The constellations are placed on a sphere that you can zoom and rotate. This is an interesting view in itself, but select the perspective for absolute distance and magnitude, and you'll see something completely different. It's no longer a network that resembles a globe, and instead it morphs to a cloud of stars and randomness. Also see Ortiz's first view of the sky that includes stars not part of major constellations.

  • Commute times in your area, mapped

    June 26, 2012  |  Mapping

    Commute map

    When you look for a place to live, there are outside factors to consider other than price and square footage. You want to know what the area is like. How's the crime? Are the schools nearby good or bad? Housing search site Trulia provides this information with Trulia Local. Using data from OpenStreetMaps and General Transit Feed Specification feeds, it just got better with their most recent addition that maps commute times.

    Commuting sucks. It’s stressful, and no amount of Sirius radio can make a traffic jam fun. Because of this, we know that commuting is an important consideration when choosing where to live, whether you’re in Los Angeles or Boston. So, launching today is Trulia’s first iteration of the Commute Map, a way to visualize driving and public transit times. With this new product, we aim to give Trulia users a better understanding of commute times to work or anywhere important, to help them find the best place to live.

    Put in your location, and the heatmap indicates areas you can get to in less than thirty minutes. If you want to see places farther away, you can use the slider to adjust the time, up to an hour away.

    I found myself just punching in addresses for fun and emphatically dragging the slider back and forth. The map is responsive, and most importantly informative, especially if you're planning a move.

  • Endangered languages project

    June 25, 2012  |  Mapping

    Endangered languages

    Google, in collaboration with Vizzuality, are trying to catalog endangered languages before they are gone forever in the Endangered Languages Project.

    Humanity today is facing a massive extinction: languages are disappearing at an unprecedented pace. And when that happens, a unique vision of the world is lost. With every language that dies we lose an enormous cultural heritage; the understanding of how humans relate to the world around us; scientific, medical and botanical knowledge; and most importantly, we lose the expression of communities’ humor, love and life. In short, we lose the testimony of centuries of life.

    A map on the homepage gets the most attention. Each small dot represents a language, and they are color-coded by endangerment risk. Click on one to get more details about the language or add information yourself to improve the records. Zoom out and the counts aggregate for an overview.

  • World sentiment mapped, based on Wikipedia

    June 20, 2012  |  Mapping

    Kalev H. Leetaru animated world sentiment over time, based on Wikipedia entries.

    See the positive or negative sentiments unfold through Wikipedia through space and time. Each location is plotted against the date referenced and cross referenced when mentioned with other locations. The sentiment of the reference is expressed from red to green to reflect negative to positive.

    Sentiment stays green for the most part, with the exception of major wars, and I'm not so sure that a world map is a good way to show the relationships. For example, when the animation hits 2000, the map is basically a green blob. It's a good start though and touches on maybe the next step of the coverage maps we've seen lately.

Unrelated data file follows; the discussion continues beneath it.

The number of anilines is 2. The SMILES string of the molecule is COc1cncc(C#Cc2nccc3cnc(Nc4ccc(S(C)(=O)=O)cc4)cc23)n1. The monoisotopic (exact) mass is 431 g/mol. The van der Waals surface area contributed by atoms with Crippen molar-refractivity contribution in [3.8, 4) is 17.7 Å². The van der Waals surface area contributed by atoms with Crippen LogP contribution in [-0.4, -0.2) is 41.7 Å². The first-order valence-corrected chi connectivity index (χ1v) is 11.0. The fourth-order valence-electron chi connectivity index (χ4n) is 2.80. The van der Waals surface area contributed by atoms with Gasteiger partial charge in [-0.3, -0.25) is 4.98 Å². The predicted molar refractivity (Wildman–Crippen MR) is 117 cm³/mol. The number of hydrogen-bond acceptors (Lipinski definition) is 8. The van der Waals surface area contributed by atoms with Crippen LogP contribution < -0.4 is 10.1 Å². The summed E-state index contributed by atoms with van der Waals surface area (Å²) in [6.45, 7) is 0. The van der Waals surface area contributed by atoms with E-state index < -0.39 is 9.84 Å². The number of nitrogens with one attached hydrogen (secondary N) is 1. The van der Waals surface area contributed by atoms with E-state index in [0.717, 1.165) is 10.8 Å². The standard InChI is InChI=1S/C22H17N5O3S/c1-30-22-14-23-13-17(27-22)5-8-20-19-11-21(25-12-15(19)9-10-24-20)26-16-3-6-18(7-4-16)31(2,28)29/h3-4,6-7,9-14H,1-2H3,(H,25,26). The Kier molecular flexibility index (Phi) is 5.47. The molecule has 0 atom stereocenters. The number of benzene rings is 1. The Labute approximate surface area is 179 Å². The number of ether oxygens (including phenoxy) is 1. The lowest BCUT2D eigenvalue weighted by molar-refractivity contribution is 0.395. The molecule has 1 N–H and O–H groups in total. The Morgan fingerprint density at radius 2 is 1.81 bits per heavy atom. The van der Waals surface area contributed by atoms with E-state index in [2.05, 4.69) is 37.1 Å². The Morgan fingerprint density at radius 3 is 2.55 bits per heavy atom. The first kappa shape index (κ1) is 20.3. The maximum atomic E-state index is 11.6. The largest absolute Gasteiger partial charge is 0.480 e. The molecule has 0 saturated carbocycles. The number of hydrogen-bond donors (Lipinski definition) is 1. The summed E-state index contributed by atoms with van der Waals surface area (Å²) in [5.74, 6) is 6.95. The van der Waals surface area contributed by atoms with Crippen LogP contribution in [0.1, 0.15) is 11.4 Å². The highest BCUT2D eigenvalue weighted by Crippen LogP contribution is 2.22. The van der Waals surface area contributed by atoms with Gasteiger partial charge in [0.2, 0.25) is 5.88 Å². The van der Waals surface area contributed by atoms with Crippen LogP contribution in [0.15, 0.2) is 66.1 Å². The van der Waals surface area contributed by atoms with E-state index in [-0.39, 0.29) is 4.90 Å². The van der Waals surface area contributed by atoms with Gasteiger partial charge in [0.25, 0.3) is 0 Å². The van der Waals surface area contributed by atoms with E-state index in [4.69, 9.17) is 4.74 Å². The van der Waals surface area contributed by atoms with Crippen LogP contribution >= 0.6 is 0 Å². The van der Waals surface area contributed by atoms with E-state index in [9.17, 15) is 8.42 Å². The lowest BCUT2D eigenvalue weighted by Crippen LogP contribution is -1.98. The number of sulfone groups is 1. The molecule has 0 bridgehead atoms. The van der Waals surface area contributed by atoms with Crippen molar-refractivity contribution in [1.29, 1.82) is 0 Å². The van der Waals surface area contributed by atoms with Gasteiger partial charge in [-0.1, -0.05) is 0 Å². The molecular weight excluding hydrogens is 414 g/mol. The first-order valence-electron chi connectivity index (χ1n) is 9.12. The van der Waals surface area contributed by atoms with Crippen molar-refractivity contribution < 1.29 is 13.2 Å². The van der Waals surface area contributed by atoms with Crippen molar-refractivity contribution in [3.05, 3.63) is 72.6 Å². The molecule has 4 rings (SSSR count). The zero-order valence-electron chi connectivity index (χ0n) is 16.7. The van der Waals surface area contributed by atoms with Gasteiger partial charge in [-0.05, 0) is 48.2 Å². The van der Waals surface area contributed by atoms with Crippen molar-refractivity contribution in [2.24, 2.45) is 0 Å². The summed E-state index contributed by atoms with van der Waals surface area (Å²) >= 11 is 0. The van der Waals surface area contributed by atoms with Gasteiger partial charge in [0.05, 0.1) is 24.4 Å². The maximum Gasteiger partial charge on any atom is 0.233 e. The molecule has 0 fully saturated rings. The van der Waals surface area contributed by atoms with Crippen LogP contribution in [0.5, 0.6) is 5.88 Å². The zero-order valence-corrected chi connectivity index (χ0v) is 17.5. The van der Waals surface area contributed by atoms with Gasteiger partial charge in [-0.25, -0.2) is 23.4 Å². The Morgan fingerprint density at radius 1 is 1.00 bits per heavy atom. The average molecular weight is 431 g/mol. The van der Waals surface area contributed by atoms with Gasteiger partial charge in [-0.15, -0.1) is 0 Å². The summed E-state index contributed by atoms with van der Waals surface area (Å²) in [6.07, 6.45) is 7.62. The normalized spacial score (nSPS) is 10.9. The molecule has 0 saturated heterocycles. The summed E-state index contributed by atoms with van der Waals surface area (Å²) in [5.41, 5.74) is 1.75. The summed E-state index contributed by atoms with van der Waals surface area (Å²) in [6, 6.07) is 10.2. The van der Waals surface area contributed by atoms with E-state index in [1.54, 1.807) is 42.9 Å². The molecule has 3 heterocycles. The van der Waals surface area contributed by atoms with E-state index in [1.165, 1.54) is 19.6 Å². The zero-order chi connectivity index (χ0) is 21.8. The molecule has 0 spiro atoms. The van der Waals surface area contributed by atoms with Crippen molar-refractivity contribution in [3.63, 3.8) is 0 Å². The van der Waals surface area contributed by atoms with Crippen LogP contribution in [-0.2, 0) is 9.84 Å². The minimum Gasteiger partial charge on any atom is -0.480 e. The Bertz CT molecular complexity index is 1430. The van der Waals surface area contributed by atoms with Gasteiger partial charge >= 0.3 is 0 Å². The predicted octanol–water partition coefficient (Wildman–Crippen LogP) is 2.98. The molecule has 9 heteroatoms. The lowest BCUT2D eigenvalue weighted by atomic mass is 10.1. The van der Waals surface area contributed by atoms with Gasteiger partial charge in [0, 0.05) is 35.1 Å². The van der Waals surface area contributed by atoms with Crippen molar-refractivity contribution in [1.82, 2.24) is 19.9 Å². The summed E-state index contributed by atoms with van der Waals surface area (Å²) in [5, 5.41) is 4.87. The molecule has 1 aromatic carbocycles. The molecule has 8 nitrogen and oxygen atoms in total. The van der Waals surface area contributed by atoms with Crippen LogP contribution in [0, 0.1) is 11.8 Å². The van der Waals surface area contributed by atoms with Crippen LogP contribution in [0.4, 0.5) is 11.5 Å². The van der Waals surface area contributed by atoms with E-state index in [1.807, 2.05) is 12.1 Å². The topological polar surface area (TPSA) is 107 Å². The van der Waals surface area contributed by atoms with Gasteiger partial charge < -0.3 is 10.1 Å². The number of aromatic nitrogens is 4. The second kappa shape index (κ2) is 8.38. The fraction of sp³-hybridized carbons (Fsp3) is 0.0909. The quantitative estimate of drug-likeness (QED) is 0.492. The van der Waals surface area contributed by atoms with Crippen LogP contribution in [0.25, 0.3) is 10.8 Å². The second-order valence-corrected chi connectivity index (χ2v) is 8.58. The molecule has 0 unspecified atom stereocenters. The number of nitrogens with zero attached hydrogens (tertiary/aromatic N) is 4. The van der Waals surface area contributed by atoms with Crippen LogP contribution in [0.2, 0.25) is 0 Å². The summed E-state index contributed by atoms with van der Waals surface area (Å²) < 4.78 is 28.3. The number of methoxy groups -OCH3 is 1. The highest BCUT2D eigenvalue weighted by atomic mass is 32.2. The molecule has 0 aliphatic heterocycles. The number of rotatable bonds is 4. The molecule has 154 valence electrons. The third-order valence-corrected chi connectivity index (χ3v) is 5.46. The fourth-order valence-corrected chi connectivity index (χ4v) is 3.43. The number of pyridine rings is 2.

• Road trip planner with weather forecasts

    June 19, 2012  |  Mapping

    Trip Planner for SF to Phoenix

    Online maps have made it easy to find directions from point A to point B, but when you're going on a long road trip, you want to know more about where you're going. What will the weather be like? What is there to do at each stopped? Design and technology studio Stamen made a travel planner in work for the Weather Channel that tells you. Put in your origin and destination and when you will leave, and you get a map with weather icons along the way.

    So let's say you're driving from New York to San Francisco, and you're trying to decide whether to go straight across or loop up or down a bit; this will give you a sense for whether it's going to be rainy or sunny when you plan to be in the middle of Nebraska. You can drag around the rainy bits if you like, and also along the way maybe you'd like to stop for a bite to eat, so we're hitting the Yelp API to give you a sense of where to go and what to see.

    Give it a try here. It's kind of awesome.

  • Toronto subway map, Super Mario 3 style

    June 18, 2012  |  Mapping


    Dave Delisle mapped the Toronto TTC Subway in the style of Super Mario Bros. 3. Adorn your walls with the print. [via Boing Boing]

  • Geography of the basketball court, interactive edition

    June 12, 2012  |  Mapping

    Miami Heat vs OKC Thunder

    Remember geographer Kirk Goldsberry's analysis of shot efficiency on the basketball court? Jeremy White, Joe Ward, and Matthew Ericson give it the New York Times treatment in this interactive version for this season's finals teams, the Miami Heat and Oklahoma City Thunder. Like Goldsberry's maps, the shooting area of the basketball court is treated as the region of interest where bin size represents shot frequency and color represents efficiency. Roll over the regions to see the exact numbers.
    Continue Reading

  • Income inequality seen in satellite images from Google Earth

    June 6, 2012  |  Mapping

    Income inequality

    Researchers Pengyu Zhua and Yaoqi Zhang noted in their 2008 paper that "the demand for urban forests is elastic with respect to price and highly responsive to changes in income." Poor neighborhoods tend to have fewer trees and the rate of forestry growth is slower than that of richer neighborhoods.